Have you ever wondered why the masses of the fundamental particles have the small values that they do, compared to, say, the Planck scale? Whether the fundamental forces all unify at some high energy? And whether there's a natural, compelling particle candidate for dark matter? Well, in theory supersymmetry (or SUSY, for short) could have solve all three of these problems. In fact, if it solves the first one alone, there will be definitive experimental signatures for it at the Large Hadron Collider. Well, the LHC has completed its first run, and found nothing. What does this mean for theoretical physics, for SUSY in particular, and what are the implications for string theory?Supersymmetry started around 1970, along with various grand unified field theories. Theoretical physics started to diverge from what was observed, to how theorists thought that the universe ought to be. String theory followed, and it was almost entirely dependent on SUSY.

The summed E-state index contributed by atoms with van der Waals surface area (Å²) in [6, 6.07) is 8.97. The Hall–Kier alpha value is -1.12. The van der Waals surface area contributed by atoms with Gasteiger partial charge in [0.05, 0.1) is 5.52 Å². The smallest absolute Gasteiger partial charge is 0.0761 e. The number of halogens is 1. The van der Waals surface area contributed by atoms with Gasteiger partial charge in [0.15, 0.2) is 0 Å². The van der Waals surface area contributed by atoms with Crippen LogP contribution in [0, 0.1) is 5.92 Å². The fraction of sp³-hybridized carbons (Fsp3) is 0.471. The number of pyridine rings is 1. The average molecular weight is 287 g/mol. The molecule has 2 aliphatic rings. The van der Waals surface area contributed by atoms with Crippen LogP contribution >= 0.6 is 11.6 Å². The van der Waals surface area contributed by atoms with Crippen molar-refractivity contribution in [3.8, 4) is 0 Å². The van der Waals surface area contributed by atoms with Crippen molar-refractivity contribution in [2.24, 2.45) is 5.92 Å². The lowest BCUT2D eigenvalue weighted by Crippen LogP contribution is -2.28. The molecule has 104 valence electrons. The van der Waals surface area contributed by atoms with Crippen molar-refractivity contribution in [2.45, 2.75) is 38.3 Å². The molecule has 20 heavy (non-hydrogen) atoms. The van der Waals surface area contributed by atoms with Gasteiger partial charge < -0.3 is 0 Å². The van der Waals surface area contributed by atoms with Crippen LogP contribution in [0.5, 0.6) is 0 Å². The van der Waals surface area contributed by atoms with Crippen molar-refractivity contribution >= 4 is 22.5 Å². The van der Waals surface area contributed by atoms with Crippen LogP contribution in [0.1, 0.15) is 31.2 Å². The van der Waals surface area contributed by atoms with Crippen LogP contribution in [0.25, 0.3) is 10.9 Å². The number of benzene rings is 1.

Physicists praised SUSY as correct in the same way that they say the Copernican model should have been accepted in the 16th century. It solved several independent theoretical conundrums, and just seemed more natural.
The trouble with SUSY is that it predicts new particles pairs with the known quarks, leptons, and bosons. None of these has been found. It is possible that they are all of such high energy that we will never find them, but then they are not so natural. To really solve the problems, we should have seen them. A lot of physicists have invested their whole careers on a wrong idea.
The above story is from May 2013, but is is only more true today:
For some insight into the current concerns of particle theorists, you can watch some of the videos at last week’s KITP conference. In particular, there’s Matt Strassler’s talk, where he got all Peter Woit and argued that “one could make the argument” that not seeing SUSY (or anything else stringy) at the LHC “would be significant circumstantial evidence against string theory as a description of nature” and that just seeing the SM at the LHC would be “circumstantial evidence against effective quantum field theory as a complete description of known particle physics”. This got him an argument from Gross about his insufficient enthusiasm for a 100 TeV collider. Gross then also got all Peter Woit, arguing that the failure of the “naturalness” argument for new physics was no big deal since it wasn’t a very good argument to begin with (I get all sorts of grief when I do this..).You can be sure that physicists will find arguments for building a 100 TeV collider, at a cost of $20B or more.